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    Gluten-Free Pizza Crust / Focaccia Bread by Karen Robertson

    Scott Adams

    Celiac.com 01/11/2005 - Pizza crust is an essential item in the gluten-free kitchen, especially for families with celiac children. This class demonstrates how to make an excellent pizza crust with a variation on the recipe for focaccia bread. Alternative flours will be used and their health benefits detailed.

    This recipe is adapted from Bette Hagmans first book The Gluten-Free Gourmet. Healthy flours and the tricks I have learned over the years are part of this revised recipe. You may use brown rice flour if you cant find the amaranth, buckwheat, or teff flour, although the health benefits of these alternative flours make them well worth the search.

    This recipe makes two 13-inch pizzas, or four 10-inch pizzas.

    Ingredients:

    1½ cups brown rice flour
    ½ cup amaranth, buckwheat, or teff flour
    2 cups tapioca flour
    2/3 cup instant non-fat dry milk powder (dairy-free: 2/3 cup ground almond meal)
    3 teaspoons xanthan gum
    1 teaspoon salt
    2 tablespoons active dry yeast
    1 tablespoon sugar
    1½ cups water (105-115F.) or less
    3 tablespoons olive oil
    4 egg whites at room temperature (egg-free: see "flaxseed" in tips section)
    Olive oil for spreading pizza dough

    Grease two 13-inch pizza pans, using organic shortening. In the bowl of a stand mixer, combine the flours, milk powder, xanthan gum, salt, yeast, and sugar. In a measuring cup, combine the water and 3 tablespoons olive oil. Add olive oil-water mixture to dry ingredients, then egg whites, mixing well after each addition. Beat on high speed for 4 minutes.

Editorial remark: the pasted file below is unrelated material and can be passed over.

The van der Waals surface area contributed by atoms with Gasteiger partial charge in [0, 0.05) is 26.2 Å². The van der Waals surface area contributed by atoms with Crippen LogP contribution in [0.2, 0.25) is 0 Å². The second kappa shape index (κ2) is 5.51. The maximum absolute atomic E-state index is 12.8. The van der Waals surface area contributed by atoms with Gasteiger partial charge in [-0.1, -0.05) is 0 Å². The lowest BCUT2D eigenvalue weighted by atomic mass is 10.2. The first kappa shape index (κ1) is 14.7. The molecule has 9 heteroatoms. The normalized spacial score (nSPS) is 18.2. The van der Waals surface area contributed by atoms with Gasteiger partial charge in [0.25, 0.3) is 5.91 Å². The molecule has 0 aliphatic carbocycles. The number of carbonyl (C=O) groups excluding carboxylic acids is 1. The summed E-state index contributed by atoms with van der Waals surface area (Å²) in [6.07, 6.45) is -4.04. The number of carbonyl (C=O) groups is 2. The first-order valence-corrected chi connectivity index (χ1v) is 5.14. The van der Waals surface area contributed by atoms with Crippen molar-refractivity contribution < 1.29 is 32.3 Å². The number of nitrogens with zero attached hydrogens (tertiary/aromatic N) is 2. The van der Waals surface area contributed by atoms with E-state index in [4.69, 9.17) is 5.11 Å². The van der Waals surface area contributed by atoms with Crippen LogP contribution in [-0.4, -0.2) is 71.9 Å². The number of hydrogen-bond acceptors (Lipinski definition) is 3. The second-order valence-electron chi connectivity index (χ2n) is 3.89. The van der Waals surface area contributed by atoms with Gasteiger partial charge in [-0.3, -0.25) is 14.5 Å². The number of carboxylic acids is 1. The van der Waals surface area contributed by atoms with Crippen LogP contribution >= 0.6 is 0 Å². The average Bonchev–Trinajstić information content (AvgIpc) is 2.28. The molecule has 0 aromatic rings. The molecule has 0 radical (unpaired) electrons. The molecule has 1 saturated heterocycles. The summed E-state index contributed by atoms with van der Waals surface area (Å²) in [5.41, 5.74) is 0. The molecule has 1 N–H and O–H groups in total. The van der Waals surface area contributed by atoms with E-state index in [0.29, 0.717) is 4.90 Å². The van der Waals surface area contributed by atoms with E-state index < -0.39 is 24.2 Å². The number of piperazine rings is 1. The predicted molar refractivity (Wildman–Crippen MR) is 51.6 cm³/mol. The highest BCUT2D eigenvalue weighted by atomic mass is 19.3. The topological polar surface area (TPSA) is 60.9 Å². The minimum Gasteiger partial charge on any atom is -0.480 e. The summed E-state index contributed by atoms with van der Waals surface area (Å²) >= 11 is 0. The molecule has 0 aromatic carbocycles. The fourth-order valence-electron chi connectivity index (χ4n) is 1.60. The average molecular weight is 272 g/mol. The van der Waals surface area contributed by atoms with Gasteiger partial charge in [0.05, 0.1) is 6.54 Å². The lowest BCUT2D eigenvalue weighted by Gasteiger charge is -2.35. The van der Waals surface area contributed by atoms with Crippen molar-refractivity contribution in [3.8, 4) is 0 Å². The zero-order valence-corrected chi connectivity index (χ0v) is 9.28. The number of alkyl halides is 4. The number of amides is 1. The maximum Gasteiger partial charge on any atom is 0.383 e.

Divide dough into two (or four) equal portions. Place each portion on a prepared pizza pan. Cover your hand with a clean plastic bag. Drizzle about a tablespoon of olive oil over your hand and one portion of dough. Spread the dough out evenly over the pizza pan, forming a ridge around the edge to contain the pizza toppings. Repeat process for second portion of dough. Let dough rise for about 20 minutes. Preheat oven to 400?F. Bake pizza crusts for 7 minutes (until lightly golden) and remove from oven. At this point you can either cool the crusts, wrapping and freezing them for future use, or you can spread tomato sauce on the crust and top with your favorite toppings.

    Focaccia Bread

    While infinite versions exist, my preference for focaccia bread is a flat, round, chewy, bread brushed with olive oil, rubbed with garlic and sprinkled with rosemary. Follow the same instructions as above though you may want to allow the dough to rise another 15 minutes or so before baking the bread. You may want to bake the bread longer for a more golden crust. Another topping variation is olive oil, sliced shallots, and chopped green or black olives.

    Plain focaccia bread is also good served with a tapenade or dip.

    Reprinted with permission from:
    Cooking Gluten-Free! A Food Lovers Collection of Chef and Family
    Recipes Without Gluten or Wheat
    by Karen Robertson

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    Guest Barbara

    Posted

    Unfortunately this was a failed recipe for me. I used the almond meal and teff flour. The batter wasn't spreadable at all - more like pancake batter. I had planned on making focaccia and so poured the batter into three different cake pans and let it rise for 40 minutes before putting toppings on and baking until it reached 200 degrees. The texture is dry, the taste as bland. I would definitely at least increase the salt in the recipe. Not sure if that will make enough of a difference though.

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  • About Me

    In 1994 I was diagnosed with celiac disease, which led me to create Celiac.com in 1995. I created this site for a single purpose: To help as many people as possible with celiac disease get diagnosed so they can begin to live happy, healthy gluten-free lives. Celiac.com was the first site on the Internet dedicated solely to celiac disease. In 1998 I founded The Gluten-Free Mall, Your Special Diet Superstore!, and I am the co-author of the book Cereal Killers, and founder and publisher of Journal of Gluten Sensitivity.

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